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Etching of PVD Metal Layers for Contact Separation of Back Contact Silicon Solar Cells using Inkjet-Printing

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Back contact solar cell concepts feature both metal contact polarities on the rear side of the wafer. PVD (Physical Vapor Deposition) is one option for high quality metal layers. To create a working device the metal contacts must be separated. This work reports on the evaluation of an economic process route using an etching ink that is inkjet-printed onto metal layers. Drop on demand inkjet technology is very well suited for the deposition of such etchants onto the thin wafers as it allows for the well-defined deposition of complex structures needed e.g. for the rear side of back-contact solar cells. It is investigated how the amount of ink and thus reactive species influences the width of the etched structures and if they are electrically isolated. The width of the etched structures has been reduced down to 65 μm on 1000 nm thick Al-layers by adjusting the amount of ink printed on the metal layers. The separation was demonstrated by measuring the electrical resistance between the separated metal areas. The presented process provides a structuring solution for the cost effective contact separation for back contact solar cells. The feasibility has been shown by printing a meander structure which is the typical contact separation layout for a BC-BJ (Back-Bontact Back-Junction) solar cell.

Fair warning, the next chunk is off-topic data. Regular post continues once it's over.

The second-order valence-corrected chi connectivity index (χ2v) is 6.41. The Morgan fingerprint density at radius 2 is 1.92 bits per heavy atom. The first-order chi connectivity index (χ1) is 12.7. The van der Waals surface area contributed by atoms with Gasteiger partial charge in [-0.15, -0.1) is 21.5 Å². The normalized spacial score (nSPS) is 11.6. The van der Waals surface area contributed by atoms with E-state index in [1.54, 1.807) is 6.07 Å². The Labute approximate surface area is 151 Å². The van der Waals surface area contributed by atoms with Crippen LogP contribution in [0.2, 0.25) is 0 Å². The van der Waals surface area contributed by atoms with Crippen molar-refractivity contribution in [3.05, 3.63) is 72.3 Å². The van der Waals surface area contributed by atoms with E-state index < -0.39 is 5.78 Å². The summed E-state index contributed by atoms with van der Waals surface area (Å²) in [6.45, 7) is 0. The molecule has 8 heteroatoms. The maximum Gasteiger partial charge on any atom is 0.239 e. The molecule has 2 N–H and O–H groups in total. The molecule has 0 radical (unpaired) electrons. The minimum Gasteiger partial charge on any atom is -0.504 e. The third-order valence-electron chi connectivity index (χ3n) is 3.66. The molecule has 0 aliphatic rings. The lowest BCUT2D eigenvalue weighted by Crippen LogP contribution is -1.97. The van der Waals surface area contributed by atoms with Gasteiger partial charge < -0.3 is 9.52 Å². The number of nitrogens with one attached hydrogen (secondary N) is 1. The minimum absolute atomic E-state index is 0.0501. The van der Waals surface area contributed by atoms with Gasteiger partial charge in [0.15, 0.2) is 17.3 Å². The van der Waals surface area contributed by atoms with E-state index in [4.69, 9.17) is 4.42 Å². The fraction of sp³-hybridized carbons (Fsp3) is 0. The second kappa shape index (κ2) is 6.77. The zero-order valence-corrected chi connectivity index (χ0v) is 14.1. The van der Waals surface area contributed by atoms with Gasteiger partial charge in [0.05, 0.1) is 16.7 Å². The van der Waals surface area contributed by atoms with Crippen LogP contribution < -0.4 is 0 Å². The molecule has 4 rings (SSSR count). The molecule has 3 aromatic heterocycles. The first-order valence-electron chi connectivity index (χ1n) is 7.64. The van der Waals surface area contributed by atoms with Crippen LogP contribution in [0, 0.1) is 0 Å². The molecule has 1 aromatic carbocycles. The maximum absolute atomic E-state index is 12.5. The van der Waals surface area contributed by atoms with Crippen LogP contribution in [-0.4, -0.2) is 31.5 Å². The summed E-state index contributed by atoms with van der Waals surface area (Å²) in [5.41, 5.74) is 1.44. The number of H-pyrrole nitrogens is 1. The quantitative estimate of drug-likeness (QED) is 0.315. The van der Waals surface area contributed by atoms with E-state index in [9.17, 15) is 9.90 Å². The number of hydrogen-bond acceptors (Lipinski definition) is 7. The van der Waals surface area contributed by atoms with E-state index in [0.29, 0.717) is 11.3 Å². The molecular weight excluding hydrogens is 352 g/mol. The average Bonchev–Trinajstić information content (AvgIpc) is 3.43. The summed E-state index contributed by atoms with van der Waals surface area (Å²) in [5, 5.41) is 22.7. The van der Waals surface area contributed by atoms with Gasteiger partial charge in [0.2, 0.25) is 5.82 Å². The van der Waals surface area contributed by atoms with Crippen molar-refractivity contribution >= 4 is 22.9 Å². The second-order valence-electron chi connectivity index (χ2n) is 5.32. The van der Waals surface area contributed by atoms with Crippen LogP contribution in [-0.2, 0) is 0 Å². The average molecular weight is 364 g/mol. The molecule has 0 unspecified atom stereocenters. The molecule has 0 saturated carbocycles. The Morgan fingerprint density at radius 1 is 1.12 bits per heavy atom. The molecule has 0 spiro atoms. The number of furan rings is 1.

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Document Type: Research Article

Publication date: 2013-01-01

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  • For more than 30 years, IS&T's series of digital printing conferences have been the leading forum for discussion of advances and new directions in 2D and 3D printing technologies. A comprehensive, industry-wide conference that brings together industry and academia, this meeting includes all aspects of the hardware, materials, software, images, and applications associated with digital printing systems?particularly those involved with additive manufacturing and fabrication?including bio-printing, printed electronics, page-wide, drop-on-demand, desktop and continuous ink jet, toner-based systems, and production digital printing, as well as the engineering capability, optimization, and science involved in these fields. In 2016, the conference changed its name formally to Printing for Fabrication to better reflect the content of the meeting and the evolving technology of printing.

    Please note: For purposes of its Digital Library content, IS&T defines Open Access as papers that will be downloadable in their entirety for free in perpetuity. Copyright restrictions on papers vary; see individual paper for details.

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